Expanding the tools in the innovation toolkit: how agri-food corporates can engage with startups

Last week our investment team heard from several agri-food tech startups about their frustrating attempts to engage with corporates. 

Ironically, we often hear similar frustrations from corporates: they theoretically see working with startups as an opportunity, but struggle in practice to unlock either the promised strategic or financial benefits. 

As a sector, we have to do better. We must expand the toolkit for corporates to engage with startups.

It’s easy to say “innovation” and “collaboration,” but hard to do

One big reason corporates find it hard to work with startups is that they struggle to look beyond the two most common models for engagement: making an equity investment or becoming a customer. 

With equity investing, corporates often feel it’s too risky to ‘pick winners’ to engage with when the landscape (and companies themselves) are evolving so quickly. Likewise, taking strategic capital can be a risk for startups.

And while a customer relationship might seem simpler, startups often don’t yet have the scale to be a viable supplier or fully commercial partner, making it a difficult model for both parties. 

Expanding the tools in the startup engagement toolkit

Fortunately, there are plenty of other mutually beneficial - and often simpler - ways for corporates and startups to engage in agri-food. Here are a few we’ve seen work well, and that corporates often overlook. 

Access to product development and technical support - Corporates have whole armies of humans and resources to design, build, and test products. They also have established relationships with partners (e.g., suppliers, R&D and technical advisors, etc.) who are experts at de-risking technological developments. These resources can be hugely valuable in helping startups.

Support for validation at scale- Corporates are often uniquely well-placed to help startups ensure their product works in real-world conditions. This might include:

  • Access to customers for trials & feedback;
  • Access to resources to ensure effective, rigorous trials (e.g., protocols, data collection); or
  • Access to existing product portfolios to test for compatibility, operating conditions, etc. 

Support for customer acquisition- Supporting startups to move from their early-adopter customers to the mainstream can be a unique value add. This might look like access to lead generation channels (e.g., field days, digital campaigns, showcases, etc.). Other options include access to pre- and post-sales technical support, customer service resources, or logistical deployment support (e.g., warehouse space).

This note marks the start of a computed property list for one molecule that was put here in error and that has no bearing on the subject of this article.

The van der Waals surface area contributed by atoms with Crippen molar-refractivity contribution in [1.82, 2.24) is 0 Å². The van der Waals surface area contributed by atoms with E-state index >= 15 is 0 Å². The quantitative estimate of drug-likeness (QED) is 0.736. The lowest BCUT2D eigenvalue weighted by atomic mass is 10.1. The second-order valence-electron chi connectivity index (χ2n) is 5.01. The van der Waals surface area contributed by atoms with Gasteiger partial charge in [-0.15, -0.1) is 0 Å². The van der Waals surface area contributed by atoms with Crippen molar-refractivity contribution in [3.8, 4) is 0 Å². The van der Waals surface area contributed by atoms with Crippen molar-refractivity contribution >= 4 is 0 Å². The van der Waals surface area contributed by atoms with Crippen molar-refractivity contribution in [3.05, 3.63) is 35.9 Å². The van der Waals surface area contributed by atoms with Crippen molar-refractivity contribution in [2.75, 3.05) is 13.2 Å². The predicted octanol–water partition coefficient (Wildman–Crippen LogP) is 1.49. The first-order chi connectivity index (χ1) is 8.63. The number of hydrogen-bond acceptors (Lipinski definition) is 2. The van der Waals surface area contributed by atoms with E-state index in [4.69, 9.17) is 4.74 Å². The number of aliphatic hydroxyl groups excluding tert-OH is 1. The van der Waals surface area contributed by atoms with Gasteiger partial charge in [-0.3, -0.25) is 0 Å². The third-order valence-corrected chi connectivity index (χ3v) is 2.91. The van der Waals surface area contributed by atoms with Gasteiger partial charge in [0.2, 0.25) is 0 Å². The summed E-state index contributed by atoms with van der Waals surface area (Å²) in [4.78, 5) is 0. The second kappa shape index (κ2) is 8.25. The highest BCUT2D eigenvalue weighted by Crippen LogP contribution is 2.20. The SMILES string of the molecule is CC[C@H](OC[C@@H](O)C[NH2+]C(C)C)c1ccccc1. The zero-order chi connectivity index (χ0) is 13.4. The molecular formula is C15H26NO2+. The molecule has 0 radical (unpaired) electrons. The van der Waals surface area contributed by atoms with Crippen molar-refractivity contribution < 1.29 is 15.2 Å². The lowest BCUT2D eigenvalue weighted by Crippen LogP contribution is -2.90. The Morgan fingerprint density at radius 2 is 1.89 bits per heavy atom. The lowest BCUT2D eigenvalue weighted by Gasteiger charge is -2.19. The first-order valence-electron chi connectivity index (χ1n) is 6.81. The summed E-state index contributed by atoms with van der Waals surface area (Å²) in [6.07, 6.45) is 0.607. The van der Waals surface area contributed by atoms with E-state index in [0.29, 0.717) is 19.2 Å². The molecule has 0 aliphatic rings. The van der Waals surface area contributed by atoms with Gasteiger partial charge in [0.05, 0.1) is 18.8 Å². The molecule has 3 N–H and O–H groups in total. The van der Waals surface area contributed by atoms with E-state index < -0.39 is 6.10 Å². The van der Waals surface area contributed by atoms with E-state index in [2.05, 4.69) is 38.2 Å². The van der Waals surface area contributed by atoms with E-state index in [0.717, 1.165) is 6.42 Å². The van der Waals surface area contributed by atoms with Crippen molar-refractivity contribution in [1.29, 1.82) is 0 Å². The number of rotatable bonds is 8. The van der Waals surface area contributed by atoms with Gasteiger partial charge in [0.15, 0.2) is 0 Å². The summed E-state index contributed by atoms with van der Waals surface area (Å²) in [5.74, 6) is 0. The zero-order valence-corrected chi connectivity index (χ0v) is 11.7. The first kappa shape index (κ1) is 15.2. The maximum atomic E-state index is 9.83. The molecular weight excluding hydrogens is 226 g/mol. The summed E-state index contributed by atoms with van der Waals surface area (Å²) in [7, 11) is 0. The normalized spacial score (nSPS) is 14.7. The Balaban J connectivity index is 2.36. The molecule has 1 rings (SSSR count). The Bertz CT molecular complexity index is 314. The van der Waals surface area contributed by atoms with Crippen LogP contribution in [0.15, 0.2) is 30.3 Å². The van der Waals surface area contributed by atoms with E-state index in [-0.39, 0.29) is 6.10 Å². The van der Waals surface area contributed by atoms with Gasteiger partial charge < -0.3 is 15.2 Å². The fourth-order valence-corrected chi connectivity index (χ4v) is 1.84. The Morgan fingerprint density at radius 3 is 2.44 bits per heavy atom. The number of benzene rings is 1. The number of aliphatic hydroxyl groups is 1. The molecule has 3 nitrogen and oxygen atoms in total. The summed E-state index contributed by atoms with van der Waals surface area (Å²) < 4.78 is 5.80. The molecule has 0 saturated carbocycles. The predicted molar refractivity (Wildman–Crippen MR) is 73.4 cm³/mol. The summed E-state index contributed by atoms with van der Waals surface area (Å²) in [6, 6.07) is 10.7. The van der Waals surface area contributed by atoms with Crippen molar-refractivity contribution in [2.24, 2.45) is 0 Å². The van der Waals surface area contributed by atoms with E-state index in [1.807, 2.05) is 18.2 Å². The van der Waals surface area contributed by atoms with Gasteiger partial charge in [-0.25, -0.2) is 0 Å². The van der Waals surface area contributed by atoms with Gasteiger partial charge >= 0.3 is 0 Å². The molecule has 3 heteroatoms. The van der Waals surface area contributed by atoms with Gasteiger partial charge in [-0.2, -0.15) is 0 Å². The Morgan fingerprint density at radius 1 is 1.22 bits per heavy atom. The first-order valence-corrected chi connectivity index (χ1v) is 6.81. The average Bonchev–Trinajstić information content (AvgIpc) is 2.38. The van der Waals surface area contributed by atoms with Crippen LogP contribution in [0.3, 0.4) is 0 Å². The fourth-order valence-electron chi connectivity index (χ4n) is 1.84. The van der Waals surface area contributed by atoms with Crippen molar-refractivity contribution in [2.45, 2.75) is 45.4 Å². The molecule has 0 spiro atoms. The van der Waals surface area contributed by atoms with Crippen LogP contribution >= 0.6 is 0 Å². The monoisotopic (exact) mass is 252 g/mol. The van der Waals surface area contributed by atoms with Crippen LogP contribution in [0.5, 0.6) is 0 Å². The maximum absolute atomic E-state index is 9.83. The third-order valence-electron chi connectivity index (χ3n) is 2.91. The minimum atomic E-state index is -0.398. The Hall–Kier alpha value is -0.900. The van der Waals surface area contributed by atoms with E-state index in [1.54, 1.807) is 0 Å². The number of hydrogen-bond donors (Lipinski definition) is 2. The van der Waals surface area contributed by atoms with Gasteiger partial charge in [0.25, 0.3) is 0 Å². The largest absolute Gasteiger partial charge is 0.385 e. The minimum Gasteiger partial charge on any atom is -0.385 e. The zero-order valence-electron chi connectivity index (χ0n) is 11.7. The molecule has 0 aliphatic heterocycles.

Advisory and in-kind support- Perhaps the lowest hanging fruit for corporates is offering startups in-kind support. Common examples we’ve seen include:

  • Opening up networks (e.g., warm introductions to other corporates, service providers, etc.)
  • Talent/time of employees (e.g., secondment of a resource who can provide ag & food, commercial, and/or relevant technical expertise)
  • Access to suppliers
  • Office space

Not all startups are the same, build a toolkit not a strategy

To unlock the power of the startup engagement tools above, it’s critical that corporates acknowledge that not all startups are the same. Corporates must instead consider how and why to work with each specific startup. 

An obvious factor is the stage of the startup- what resources do they have and what do they lack. 

But stage is more nuanced than just the number of employees and amount of funding.

Corporates need to understand whether the startup is solving for technology or market risk to figure out the kind of help that can be meaningful. Do they have a functioning product? Can they build and deliver it repeatedly? Have they confirmed who will use it and who will pay for it? 

Corporates who adapt their engagement model to the risk profile of the startup, rather than wait until all the answers are “yes”, can partner earlier and access more value, sooner. 

Corporates must also be self-aware enough to acknowledge their own strengths & weaknesses. What assets and resources can they bring to bear that the startup cannot access elsewhere? (Hint: it’s very unlikely that money is the answer). What challenges are they struggling to solve that a startup would find easy to tackle? 

Answering these questions can help corporates select the tools that will (and won’t) be relevant.  

Let’s get building, together

Startups are looking for partners. And corporates have both more to gain from, and more to offer to, startups than they realize, especially in agri-food. 

By building a toolkit of engagement tactics, corporates can unlock more value sooner and cheaper.

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Key takeaways

  • There are many ways corporates can support startups beyond taking an equity investment or being a direct customer, including providing access to product development and technical support, supporting validation at scale, supporting customer acquisition, or providing advisory and in-kind support.
  • Corporates must consider specific approaches to collaborating with individual startups, and not take a blanket approach to startup engagement.
  • Important factors that might influence how a corporate can support a startup include the stage of the startup, whether the startup is solving for market or technical risk, and the corporate's own strengths and weaknesses.

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